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Primary Ear Care - Training Basic Otology

Coalition for Global Hearing Health, Education & Training Committee investigative activity
Elizabeth Morris, Bradley W Kesser, Shayn Peirce-Cottler, Meg Keeley
INTRODUCTION: Otoscopy is an important skill in diagnosing conditions of the middle ear. This study evaluated the ability of a novel ear simulator to teach medical students diagnostic and pneumatic otoscopy. We hypothesized that exposure to this simulator improves the ability of medical students to apply an appropriate pneumatic pressure during insufflation and accurately identify the presence of a middle ear effusion in a simulated setting. METHODS: An ear simulator was created to teach otoscopic skills to medical students...
February 2012: Simulation in Healthcare: Journal of the Society for Simulation in Healthcare
Brandon Wickens, Jordan Lewis, David P Morris, Murad Husein, Hanif M Ladak, Sumit K Agrawal
BACKGROUND: Despite the fact that otoscopy is a widely used and taught diagnostic tool during medical training, errors in diagnosis are common. Physical otoscopy simulators have high fidelity, but they can be expensive and only a limited number of students can use them at a given time. OBJECTIVES: 1) To develop a purely web-based otoscopy simulator that can easily be distributed to students over the internet. 2) To assess face and content validity of the simulator by surveying experts in otoscopy...
February 24, 2015: Journal of Otolaryngology—Head & Neck Surgery
Bolajoko O Olusanya
From a developmental perspective, optimal speech and language outcome is indisputably the primary motivation for neonatal hearing screening of infants with congenital or early-onset hearing loss (PCHL). This paper additionally outlines more broadly the potential value of early hearing detection and intervention in resource-poor countries against the backdrop of limitations of primary prevention of PCHL based on a review of literature from low-income and middle-income countries with per capita incomes of approximately US$6000 or less...
July 2012: Archives of Disease in Childhood
Kim-Huong Nguyen, Anthony C Smith, Nigel R Armfield, Mark Bensink, Paul A Scuffham
Indigenous Australians experience a high rate of ear disease and hearing loss, yet they have a lower rate of service access and utilisation compared to their non-Indigenous counterparts. Screening, surveillance and timely access to specialist ear, nose and throat (ENT) services are key components in detecting and preventing the recurrence of ear diseases. To address the low access and utilisation rate by Indigenous Australians, a collaborative, community-based mobile telemedicine-enabled screening and surveillance (MTESS) service was trialled in Cherbourg, the third largest Indigenous community in Queensland, Australia...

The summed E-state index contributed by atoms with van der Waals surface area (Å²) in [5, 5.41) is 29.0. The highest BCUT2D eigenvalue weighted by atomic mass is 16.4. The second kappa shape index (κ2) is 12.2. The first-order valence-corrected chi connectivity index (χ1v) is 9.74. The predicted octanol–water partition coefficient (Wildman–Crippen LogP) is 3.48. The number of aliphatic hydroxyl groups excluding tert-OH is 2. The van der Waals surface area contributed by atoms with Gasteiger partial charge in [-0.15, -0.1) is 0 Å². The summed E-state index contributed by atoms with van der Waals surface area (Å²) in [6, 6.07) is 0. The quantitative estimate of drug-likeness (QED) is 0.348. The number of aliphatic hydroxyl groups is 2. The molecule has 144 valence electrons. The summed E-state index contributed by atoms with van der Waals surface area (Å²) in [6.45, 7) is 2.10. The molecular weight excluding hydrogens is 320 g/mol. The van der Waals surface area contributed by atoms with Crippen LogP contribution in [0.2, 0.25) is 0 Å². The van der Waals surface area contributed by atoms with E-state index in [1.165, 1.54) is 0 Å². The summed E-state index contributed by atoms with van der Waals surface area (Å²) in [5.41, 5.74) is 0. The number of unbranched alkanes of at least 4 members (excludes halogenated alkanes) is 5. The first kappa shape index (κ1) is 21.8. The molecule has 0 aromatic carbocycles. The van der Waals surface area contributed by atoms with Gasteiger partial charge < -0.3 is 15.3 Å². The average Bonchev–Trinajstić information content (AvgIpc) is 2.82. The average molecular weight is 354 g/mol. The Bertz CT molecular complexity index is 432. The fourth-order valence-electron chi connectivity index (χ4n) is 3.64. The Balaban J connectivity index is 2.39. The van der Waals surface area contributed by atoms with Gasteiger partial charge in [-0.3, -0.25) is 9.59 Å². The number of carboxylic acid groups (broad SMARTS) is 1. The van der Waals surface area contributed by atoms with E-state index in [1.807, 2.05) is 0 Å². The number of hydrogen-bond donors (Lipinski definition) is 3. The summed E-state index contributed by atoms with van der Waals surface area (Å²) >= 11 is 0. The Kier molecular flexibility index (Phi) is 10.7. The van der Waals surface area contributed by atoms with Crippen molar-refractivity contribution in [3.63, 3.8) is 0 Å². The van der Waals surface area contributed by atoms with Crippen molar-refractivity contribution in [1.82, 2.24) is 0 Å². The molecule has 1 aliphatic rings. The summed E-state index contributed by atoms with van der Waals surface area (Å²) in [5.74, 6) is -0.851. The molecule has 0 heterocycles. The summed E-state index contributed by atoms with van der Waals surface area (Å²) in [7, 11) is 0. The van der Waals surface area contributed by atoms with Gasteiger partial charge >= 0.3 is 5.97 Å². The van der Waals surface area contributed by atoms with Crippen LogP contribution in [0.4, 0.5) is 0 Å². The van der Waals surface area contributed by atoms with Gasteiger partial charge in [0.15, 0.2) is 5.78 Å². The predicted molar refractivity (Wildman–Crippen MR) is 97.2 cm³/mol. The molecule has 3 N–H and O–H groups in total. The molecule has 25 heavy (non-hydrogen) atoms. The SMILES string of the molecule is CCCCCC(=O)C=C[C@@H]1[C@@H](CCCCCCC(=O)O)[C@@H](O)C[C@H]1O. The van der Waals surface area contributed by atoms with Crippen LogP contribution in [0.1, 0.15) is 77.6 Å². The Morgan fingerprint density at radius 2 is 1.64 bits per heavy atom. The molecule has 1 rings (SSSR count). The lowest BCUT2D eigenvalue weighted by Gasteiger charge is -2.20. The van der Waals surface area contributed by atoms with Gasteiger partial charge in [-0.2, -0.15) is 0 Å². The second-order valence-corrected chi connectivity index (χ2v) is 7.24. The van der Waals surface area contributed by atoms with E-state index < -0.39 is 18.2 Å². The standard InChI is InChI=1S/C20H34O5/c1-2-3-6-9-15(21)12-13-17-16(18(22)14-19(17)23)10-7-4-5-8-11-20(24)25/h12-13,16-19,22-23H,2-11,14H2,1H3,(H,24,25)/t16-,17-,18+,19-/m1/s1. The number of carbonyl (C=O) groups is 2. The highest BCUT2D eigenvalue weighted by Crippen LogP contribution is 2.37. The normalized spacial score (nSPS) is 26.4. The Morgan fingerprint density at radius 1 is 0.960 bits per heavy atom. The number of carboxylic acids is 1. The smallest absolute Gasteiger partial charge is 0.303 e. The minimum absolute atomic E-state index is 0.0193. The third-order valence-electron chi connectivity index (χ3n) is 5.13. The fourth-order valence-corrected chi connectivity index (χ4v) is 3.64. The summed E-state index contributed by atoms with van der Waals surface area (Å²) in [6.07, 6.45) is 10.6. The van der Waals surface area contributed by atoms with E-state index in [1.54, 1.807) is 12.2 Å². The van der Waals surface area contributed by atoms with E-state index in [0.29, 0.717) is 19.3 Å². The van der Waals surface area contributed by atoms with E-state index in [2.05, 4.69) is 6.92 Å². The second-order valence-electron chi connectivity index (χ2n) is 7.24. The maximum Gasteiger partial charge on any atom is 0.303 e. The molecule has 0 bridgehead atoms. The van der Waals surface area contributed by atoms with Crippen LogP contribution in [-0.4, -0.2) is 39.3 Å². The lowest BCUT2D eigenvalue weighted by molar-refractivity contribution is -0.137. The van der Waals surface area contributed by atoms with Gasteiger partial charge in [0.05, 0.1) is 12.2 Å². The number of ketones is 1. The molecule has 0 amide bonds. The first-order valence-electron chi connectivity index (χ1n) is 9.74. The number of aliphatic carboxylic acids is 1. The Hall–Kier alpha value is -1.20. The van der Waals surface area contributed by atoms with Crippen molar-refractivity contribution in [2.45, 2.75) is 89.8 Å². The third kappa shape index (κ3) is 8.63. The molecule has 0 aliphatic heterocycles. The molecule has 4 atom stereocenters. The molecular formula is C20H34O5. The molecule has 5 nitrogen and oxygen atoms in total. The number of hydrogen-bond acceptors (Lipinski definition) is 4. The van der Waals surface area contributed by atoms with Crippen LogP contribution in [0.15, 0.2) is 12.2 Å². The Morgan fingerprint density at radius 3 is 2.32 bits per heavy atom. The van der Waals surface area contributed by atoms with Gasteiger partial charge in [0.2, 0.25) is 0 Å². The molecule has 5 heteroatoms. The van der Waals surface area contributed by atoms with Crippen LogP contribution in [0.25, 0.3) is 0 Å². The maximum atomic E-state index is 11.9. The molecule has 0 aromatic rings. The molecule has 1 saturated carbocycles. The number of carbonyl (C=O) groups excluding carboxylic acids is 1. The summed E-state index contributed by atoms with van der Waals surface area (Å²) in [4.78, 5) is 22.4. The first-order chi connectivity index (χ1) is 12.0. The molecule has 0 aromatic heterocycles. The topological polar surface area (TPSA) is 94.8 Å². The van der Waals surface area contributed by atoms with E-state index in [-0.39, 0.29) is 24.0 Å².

2015: PloS One
Anthony C Smith, Nigel R Armfield, Wei-I Wu, Cecil A Brown, Chris Perry
A mobile ear-screening service was established in an Aboriginal community in central Queensland. Telemedicine allowed ear nose and throat (ENT) specialists at the tertiary children's hospital in Brisbane to assess children at a distance using pre-recorded information comprising video-otoscopic images and the results of tympanometry and audiometry. During the first three years, 1053 children were registered with the service. A total of 2111 screening assessments were carried out at 21 schools in the region. The average screening rate achieved in the community was 85%...
December 2012: Journal of Telemedicine and Telecare
Chaweewan Bunnag, Suchitra Prasansuk, Apinan Na Nakorn, Perapun Jareoncharsri, Suvajana Atipas, Thana Angsuwarangsee, Prayuth Tansuriyawong, M L Kunthong Thongyai, Sunanta Polpathapee, Chana Siriyananda, Cheerasook Chongkolwatana, Kitirat Ungkanon, Samut Chongvisal, Phawin Keskool, Weerachai Tantinikorn
The ear and hearing survey of the Thai elderly in 14 urban communities around Siriraj Hospital was repeated one year after the first survey in order to detect any changes. Altogether 556 elderly people came for follow-up examination, 191 were males, 365 were females, the average age was 68.2 years (60-88 years). Ear disease was diagnosed by ENT specialists in 80 cases which implied that the prevalence of ear disease was 14.4 per cent. This was not statistically significantly different from the prevalence of ear disease in the survey conducted in the previous year and although the elderly who had ear diseases in the first survey had already been treated, the prevalence did not decrease...
May 2002: Journal of the Medical Association of Thailand